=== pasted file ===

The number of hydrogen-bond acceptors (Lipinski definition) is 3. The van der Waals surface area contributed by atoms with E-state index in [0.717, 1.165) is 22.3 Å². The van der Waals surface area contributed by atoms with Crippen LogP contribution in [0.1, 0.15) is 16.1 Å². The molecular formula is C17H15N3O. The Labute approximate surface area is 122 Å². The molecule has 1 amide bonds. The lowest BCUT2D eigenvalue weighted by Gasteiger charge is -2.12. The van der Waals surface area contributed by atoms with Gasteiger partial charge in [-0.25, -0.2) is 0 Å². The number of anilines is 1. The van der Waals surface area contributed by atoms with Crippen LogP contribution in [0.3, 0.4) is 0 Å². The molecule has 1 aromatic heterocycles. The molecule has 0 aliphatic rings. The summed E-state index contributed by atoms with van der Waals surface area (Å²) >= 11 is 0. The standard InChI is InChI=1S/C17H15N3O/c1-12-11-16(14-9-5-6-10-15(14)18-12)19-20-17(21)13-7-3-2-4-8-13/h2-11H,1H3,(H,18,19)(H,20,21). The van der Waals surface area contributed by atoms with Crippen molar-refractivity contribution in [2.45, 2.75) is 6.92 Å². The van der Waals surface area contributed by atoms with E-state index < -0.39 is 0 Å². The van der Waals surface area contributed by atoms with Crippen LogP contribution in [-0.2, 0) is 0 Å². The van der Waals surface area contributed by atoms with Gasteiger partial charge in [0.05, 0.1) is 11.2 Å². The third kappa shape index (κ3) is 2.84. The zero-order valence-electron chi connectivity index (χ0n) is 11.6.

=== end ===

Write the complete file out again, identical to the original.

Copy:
The number of hydrogen-bond acceptors (Lipinski definition) is 3. The van der Waals surface area contributed by atoms with E-state index in [0.717, 1.165) is 22.3 Å². The van der Waals surface area contributed by atoms with Crippen LogP contribution in [0.1, 0.15) is 16.1 Å². The molecular formula is C17H15N3O. The Labute approximate surface area is 122 Å². The molecule has 1 amide bonds. The lowest BCUT2D eigenvalue weighted by Gasteiger charge is -2.12. The van der Waals surface area contributed by atoms with Gasteiger partial charge in [-0.25, -0.2) is 0 Å². The number of anilines is 1. The van der Waals surface area contributed by atoms with Crippen LogP contribution in [0.3, 0.4) is 0 Å². The molecule has 1 aromatic heterocycles. The molecule has 0 aliphatic rings. The summed E-state index contributed by atoms with van der Waals surface area (Å²) >= 11 is 0. The standard InChI is InChI=1S/C17H15N3O/c1-12-11-16(14-9-5-6-10-15(14)18-12)19-20-17(21)13-7-3-2-4-8-13/h2-11H,1H3,(H,18,19)(H,20,21). The van der Waals surface area contributed by atoms with Crippen molar-refractivity contribution in [2.45, 2.75) is 6.92 Å². The van der Waals surface area contributed by atoms with E-state index < -0.39 is 0 Å². The van der Waals surface area contributed by atoms with Crippen LogP contribution in [-0.2, 0) is 0 Å². The van der Waals surface area contributed by atoms with Gasteiger partial charge in [0.05, 0.1) is 11.2 Å². The third kappa shape index (κ3) is 2.84. The zero-order valence-electron chi connectivity index (χ0n) is 11.6.